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mini location map2014-06-24
10 by photographer avatarautumnstars
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Zion NarrowsSouthwest, UT
Southwest, UT
Backpack avatar Jun 24 2014
Backpack16.00 Miles 90 AEG
Backpack16.00 Miles2 Days         
90 ft AEG
 no routes
1st trip
Linked none no linked trail guides
Partners none no partners
It was a delight to enjoy this hike over two relaxed days, instead of one long day as I have before. A slower pace provided plenty of time to look around, take pictures, and soak up the surroundings. Two of our group of six had never been backpacking before, and this is a nice introduction in my opinion - amazing scenery, only one night, and no need to carry huge loads of water. Flow in the North Fork was even lower than usual for late June and the water temperature was almost 65 F, so no need for anything fancy. Just water shoes with a decent wool sock.

I didn't remember the bathroom at the trailhead, but after a terror-inducing shuttle ride :scared: (driver was late to pick us up and trying to make up time), we were all happy to use it before getting started. With new backpackers in the group, we used the old road at the beginning of the hike to get them used to hiking with the pack and make any minor strap adjustments. Once we reached the water, it was interesting to see who tried to keep dry feet and who just got straight in.

As the walls slowly grew higher and closed in on the river, we spotted a number of American dippers on boulders. No one else had ever seen one, so we spent quite a bit of time enjoying their quirky behavior. Even with 102 degree temps, the shade and water kept things pleasant, and silence fell over the group as we hiked through the first narrows section. The pool below the waterfall looked pretty low, so no one risked jumping, but we all made sure to get nice and wet anyway. :D

As usual, the flow level doubled where Deep Creek joined the main canyon. This is where the hiking starts to get more fun if you enjoy hiking in water - more flow, less visible and certain footing. Most of the campsites are after this confluence, and the two newbies were counting sites as they began to tire. A deer greeted us just before our campsite, and we saw him again the next day near Big Springs. We stayed at Site 9, which was nice. Far enough off the water not to be bothered by other hikers, and right up against a rock wall that echoed the sounds of the flowing water back at you. We relaxed with Yahtzee and a few adult beverages in camp.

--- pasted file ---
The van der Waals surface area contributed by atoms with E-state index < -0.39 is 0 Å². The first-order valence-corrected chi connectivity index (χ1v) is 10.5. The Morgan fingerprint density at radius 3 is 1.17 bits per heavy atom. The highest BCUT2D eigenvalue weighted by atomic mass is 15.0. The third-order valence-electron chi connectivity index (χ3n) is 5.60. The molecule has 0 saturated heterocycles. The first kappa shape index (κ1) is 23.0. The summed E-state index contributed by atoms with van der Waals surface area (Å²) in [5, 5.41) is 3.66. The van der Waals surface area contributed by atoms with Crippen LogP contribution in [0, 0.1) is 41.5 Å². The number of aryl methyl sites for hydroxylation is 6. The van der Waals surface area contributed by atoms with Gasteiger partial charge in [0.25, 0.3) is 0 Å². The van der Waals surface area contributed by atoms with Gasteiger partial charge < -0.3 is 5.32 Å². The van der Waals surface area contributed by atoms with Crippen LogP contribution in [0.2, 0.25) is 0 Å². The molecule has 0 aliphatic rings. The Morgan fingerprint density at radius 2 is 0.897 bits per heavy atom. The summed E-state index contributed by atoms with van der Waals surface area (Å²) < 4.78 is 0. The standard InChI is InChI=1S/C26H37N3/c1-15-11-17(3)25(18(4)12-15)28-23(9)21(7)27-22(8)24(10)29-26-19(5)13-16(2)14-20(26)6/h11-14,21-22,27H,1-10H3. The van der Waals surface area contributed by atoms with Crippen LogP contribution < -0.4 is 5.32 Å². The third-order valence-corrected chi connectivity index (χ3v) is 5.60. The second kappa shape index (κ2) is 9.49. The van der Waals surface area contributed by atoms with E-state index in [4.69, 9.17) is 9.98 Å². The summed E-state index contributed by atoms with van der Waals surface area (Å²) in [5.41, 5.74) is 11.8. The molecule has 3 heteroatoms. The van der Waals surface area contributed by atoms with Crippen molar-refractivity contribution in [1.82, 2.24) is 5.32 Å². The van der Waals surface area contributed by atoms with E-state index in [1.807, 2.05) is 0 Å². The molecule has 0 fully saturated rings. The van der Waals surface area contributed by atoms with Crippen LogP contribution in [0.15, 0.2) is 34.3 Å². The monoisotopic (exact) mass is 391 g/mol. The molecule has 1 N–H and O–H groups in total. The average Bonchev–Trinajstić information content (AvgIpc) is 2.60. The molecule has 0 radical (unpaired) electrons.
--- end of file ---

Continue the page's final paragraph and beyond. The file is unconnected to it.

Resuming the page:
We opted for the luxury of sleeping in the next morning. Most of our group had arrived at the campground quite late the night before starting, so we had only gotten something like 5 hours sleep beforehand. A late start was no problem, though, since we had ~6 miles for the day. This last section is the most scenic part of the hike with the longest continuous narrows, and we took our time enjoying it. The deepest unavoidable pool wasn't even waist-deep. Soon, however, we started to encounter the usual hoards of people near the mouth, and knew our trip was almost at an end. Odd to walk the last mile on pavement - I'll never get used to that.

We used a commercial shuttle service, and saving the 4 hours retrieving your vehicle at the end of the hike was worth it to me. However, the road to the trailhead was in the best shape I have ever seen it, and a car (driven slowly) could easily make it without damage.

The winner for Most Inappropriate Footwear easily went to two people hiking up the water in really fancy off-road motorcycle boots. :o But, what a way to ruin your expensive boots!

Funniest thing asked of us by a day hiker, hiking upriver in the narrows section:
"How much further until I see something interesting?" :doh:
Named place
Named place
The Narrows
wildflower observationwildflower observationwildflower observationwildflower observationwildflower observation
Wildflowers Observation Isolated
Mimulus and columbine flowering at the springs and seeps provided a welcome bit of color. Also a few penstemon flowering along the road near the trailhead.
"Let it ride / Let it roll / Let it go"

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